(Brussels) – The transfer of a Lord’s Resistance Army (LRA) commander to the International Criminal Court (ICC) is an important opportunity to achieve a measure of justice for crimes committed by the rebel group, Human Rights Watch said today. Dominic Ongwen arrived in the Netherlands on January 21, 2015, to face charges of four counts of war crimes and three counts of crimes against humanity committed in 2004 in northern Uganda.
“The transfer of Dominic Ongwen to the ICC is a major step for those affected by the LRA’s long history of crimes,” said Daniel Bekele, Africa director at Human Rights Watch. “All eyes will now be on the ICC to deliver fair, meaningful justice that will resonate with the LRA’s victims.”
The LRA, led by the Ugandan warlord Joseph Kony, has been fighting the government of Uganda for nearly three decades. The armed group has killed, maimed, and abducted thousands of civilians, many of them children, in remote regions of northern Uganda, northeastern Democratic Republic of Congo, South Sudan, and the Central African Republic.
On January 6, 2015, United States military advisers working with the African Union (AU) Regional Task Force in the Central African Republic received Ongwen into custody. After negotiations with the governments of the Central African Republic and Uganda, Ongwen was transferred to the custody of AU forces on January 14. On January 16, he was transferred to Central African Republic authorities in the country’s capital, Bangui, and then to ICC custody in Bangui, where he remained until he was flown to the Netherlands.
Information concerning procedures prior to Ongwen’s transfer to the Netherlands have yet to be publicly disclosed. Human Rights Watch believes Ongwen should have benefited from information concerning the charges against him and access to counsel.
Ongwen, originally from Gulu, northern Uganda, is a former child soldier. The LRA abducted him into their ranks at age 10 and gave him military training. He rose to become a senior commander implicated in serious abuses across central Africa.
In December 2003, President Yoweri Museveni of Uganda referred the LRA situation to the ICC, which opened an investigation into northern Uganda and issued warrants for Ongwen and four other LRA leaders, including Kony, in 2005. Since that time, three of the suspects are believed to have been killed.
Kony remains at large, and his fighters remain a serious threat to civilians in the border region between the Central African Republic, South Sudan, and northeastern Congo, Human Rights Watch said.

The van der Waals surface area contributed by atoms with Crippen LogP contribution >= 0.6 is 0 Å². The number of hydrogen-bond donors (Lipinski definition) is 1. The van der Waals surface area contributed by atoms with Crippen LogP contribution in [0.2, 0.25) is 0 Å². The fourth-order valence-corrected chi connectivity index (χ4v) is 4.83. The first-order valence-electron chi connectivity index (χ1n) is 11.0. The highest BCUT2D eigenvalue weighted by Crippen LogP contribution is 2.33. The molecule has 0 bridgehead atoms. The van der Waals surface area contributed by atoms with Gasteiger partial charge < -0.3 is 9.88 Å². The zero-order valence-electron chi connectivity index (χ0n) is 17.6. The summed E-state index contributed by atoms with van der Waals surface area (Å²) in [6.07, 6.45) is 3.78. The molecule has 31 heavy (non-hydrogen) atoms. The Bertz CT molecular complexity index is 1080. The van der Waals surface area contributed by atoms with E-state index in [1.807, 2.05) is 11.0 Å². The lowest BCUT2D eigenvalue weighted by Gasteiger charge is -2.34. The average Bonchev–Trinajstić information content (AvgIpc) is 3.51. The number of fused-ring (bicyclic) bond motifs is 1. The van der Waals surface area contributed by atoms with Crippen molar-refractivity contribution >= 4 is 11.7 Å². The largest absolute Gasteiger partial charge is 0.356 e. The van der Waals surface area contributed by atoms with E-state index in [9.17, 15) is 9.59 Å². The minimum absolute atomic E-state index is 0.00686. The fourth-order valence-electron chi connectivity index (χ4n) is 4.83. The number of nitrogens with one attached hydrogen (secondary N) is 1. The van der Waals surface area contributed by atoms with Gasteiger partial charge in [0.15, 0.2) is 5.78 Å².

In December 2009, troops under Ongwen’s command killed at least 345 civilians and abducted another 250, including at least 80 children, during a four-day rampage in the Makombo area of northeastern Congo. This was one of the worst massacres during the LRA’s long, brutal history. The ICC prosecutor should consider expanding the charges to crimes committed outside Uganda for areas under the court’s jurisdiction, such as Congo and the Central African Republic, Human Rights Watch said.
Judicial proceedings against Ongwen raise important issues regarding his status as a former child soldier, though the crimes he is charged with were committed as an adult. Ongwen’s abduction was a war crime. He was denied parental care and spent formative years under the control of adults who used violence and extreme brutality as a form of discipline and punishment. These are mitigating factors that should be considered during possible sentencing in the event of trial and conviction, and could be relevant to his legal defense.
The ICC has conducted outreach with local populations in northern Uganda, though these activities had recently been suspended due to lack of developments. Outreach efforts should be revitalized promptly with a suspect in custody. Under the Rome Statute, the ICC can hold trials outside its seat in The Hague and in countries where crimes have been committed. The ICC should explore conducting at least some proceedings against Ongwen in northern Uganda, or in Uganda’s capital, Kampala, to help promote affected communities’ access to the proceedings, Human Rights Watch said.
With Ongwen’s transfer to the ICC, he will have an initial appearance at the court, where the judges will verify his identity and determine his needs for interpretation in the proceedings. The ICC will then hold a hearing to determine whether the charges against Ongwen should be confirmed and a trial should go forward within a reasonable time frame. For the charges to be confirmed, the prosecutor is required to offer sufficient evidence to establish substantial grounds to believe that the person committed the crime.
“Ongwen’s transfer to the ICC does not diminish the importance of focused efforts to arrest Joseph Kony,” Bekele said. “Protection of local communities should be a critical priority for the AU forces, particularly given the LRA’s history of retaliatory attacks against civilians.”